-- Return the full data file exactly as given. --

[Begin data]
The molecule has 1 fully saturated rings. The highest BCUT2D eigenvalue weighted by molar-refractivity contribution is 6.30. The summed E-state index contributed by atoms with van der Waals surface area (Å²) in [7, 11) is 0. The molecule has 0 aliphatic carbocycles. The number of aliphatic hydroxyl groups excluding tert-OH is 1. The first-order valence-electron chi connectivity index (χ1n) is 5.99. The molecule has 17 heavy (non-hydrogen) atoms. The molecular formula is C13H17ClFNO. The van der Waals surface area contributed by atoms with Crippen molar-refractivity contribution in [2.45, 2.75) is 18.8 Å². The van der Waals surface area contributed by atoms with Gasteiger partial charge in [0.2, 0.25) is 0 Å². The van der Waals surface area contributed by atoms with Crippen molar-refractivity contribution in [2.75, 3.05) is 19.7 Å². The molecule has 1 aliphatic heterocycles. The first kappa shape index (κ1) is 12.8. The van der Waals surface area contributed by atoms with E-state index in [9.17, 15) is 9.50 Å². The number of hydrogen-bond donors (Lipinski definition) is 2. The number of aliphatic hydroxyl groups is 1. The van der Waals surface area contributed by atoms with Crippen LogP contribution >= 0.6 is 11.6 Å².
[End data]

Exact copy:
The molecule has 1 fully saturated rings. The highest BCUT2D eigenvalue weighted by molar-refractivity contribution is 6.30. The summed E-state index contributed by atoms with van der Waals surface area (Å²) in [7, 11) is 0. The molecule has 0 aliphatic carbocycles. The number of aliphatic hydroxyl groups excluding tert-OH is 1. The first-order valence-electron chi connectivity index (χ1n) is 5.99. The molecule has 17 heavy (non-hydrogen) atoms. The molecular formula is C13H17ClFNO. The van der Waals surface area contributed by atoms with Crippen molar-refractivity contribution in [2.45, 2.75) is 18.8 Å². The van der Waals surface area contributed by atoms with Gasteiger partial charge in [0.2, 0.25) is 0 Å². The van der Waals surface area contributed by atoms with Crippen molar-refractivity contribution in [2.75, 3.05) is 19.7 Å². The molecule has 1 aliphatic heterocycles. The first kappa shape index (κ1) is 12.8. The van der Waals surface area contributed by atoms with E-state index in [9.17, 15) is 9.50 Å². The number of hydrogen-bond donors (Lipinski definition) is 2. The number of aliphatic hydroxyl groups is 1. The van der Waals surface area contributed by atoms with Crippen LogP contribution >= 0.6 is 11.6 Å².